Feeds:
Posts
Comments

Posts Tagged ‘Morning Glory’

The Rustic Style Cooking of Thailand  

Unlike the morning  glory found elsewhere, in Thailand, this morning glory is a vegetable and it is called Pak Bung in Thai. It is also known to all Asian cuisines as Kangkung in Malaysia and Ong Choy in Chinese. It’s scientific name is Ipomoea aquatica. You may know it as Chinese Spinach or Swamp Cabbage. I want to call it morning glory because it is a beautiful name and it belongs in the same family with its leaf and flower. I remember having morning glory in my garden here in Seattle. 

 Thais love to eat Pak Boong fresh, stir-fried in the famous dish “Pak Boong Fai Daeng” and often in a curry as a classic Gaeng Tapo dish. In Seattle, I often teach students the stir-fry dish. Then the other day, I walked down the aisles and saw three dried salted croaker and right away, I was just craving for this dish that my grandma used to cook during the monsoon time when fresh fish and other proteins such as meat were hard to find and morning glory were abundant. That was because it is an aquatic plant that grows on the edges of swamps canals or any damp soil. I wrote this recipe to honor both of my grandmas.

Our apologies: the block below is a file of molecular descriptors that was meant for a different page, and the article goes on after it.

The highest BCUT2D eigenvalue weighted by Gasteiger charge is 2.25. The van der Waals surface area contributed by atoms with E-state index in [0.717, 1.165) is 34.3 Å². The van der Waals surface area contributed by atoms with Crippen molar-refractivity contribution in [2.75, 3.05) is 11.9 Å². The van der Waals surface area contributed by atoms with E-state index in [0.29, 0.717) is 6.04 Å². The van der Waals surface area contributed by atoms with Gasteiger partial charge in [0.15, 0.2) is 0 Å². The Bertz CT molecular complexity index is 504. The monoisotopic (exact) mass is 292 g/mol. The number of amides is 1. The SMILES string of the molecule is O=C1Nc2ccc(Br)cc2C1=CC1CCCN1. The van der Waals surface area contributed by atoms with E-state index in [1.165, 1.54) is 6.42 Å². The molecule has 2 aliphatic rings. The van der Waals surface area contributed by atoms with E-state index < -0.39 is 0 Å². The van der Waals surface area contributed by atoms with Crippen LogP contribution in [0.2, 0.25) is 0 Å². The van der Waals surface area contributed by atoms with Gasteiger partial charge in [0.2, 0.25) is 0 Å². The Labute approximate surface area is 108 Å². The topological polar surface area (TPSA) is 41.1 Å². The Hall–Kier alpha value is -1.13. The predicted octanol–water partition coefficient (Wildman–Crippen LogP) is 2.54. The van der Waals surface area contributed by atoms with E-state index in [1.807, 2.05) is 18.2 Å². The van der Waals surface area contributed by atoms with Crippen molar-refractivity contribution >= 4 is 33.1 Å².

Red Curry Morning Glory and salted Croaker — Gaeng Tapo Pla Kem

This recipe is easy to adapt. You may use pork, beef, or salted cod. I love the fact that this recipe require less coconut milk than most curry to reflect my grandma style of cooking. And it is truly delicious. I ate every drop of the curry broth.

Red Curry with Morning Glory and Salted Croaker   

Gaeng Pla Tapo Pla Kem   

Serves: 4

2 tablespoons canola oil
2 tablespoons red curry paste
1/2 cup coconut milk, divided
1 dried salted croaker, cut into a steak of 1/2 inch long, or 5 pieces salt anchovies
2 cups water
3 cups morning glory, tough stems removed and cut into 3 inches long, see note
1/2 tablespoon sugar

Heat canola oil and curry paste in a large pot on medium-high heat and stir constantly until fragrant, about 1 minute. Stir in 3 tablespoons coconut milk, and let it cook for 30 seconds. Pour in water in the pot and place in croaker and let it cook for 8 minutes on medium heat. Then you may strain to remove the bone and pour back into the same pot, add the rest of coconut milk; and then bring back to a boil. Stir in morning glory and sugar and cook for only 1 minute, just to cook morning glory.  Serve hot with steamed jasmine rice.  

This slideshow requires JavaScript.

© 2010  Pranee Khruasanit Halvorsen  
I Love Thai cooking 
  
Pranee teaches Thai Cooking class in Seattle areas, her website is: I Love Thai cooking.com  

Read Full Post »

%d bloggers like this: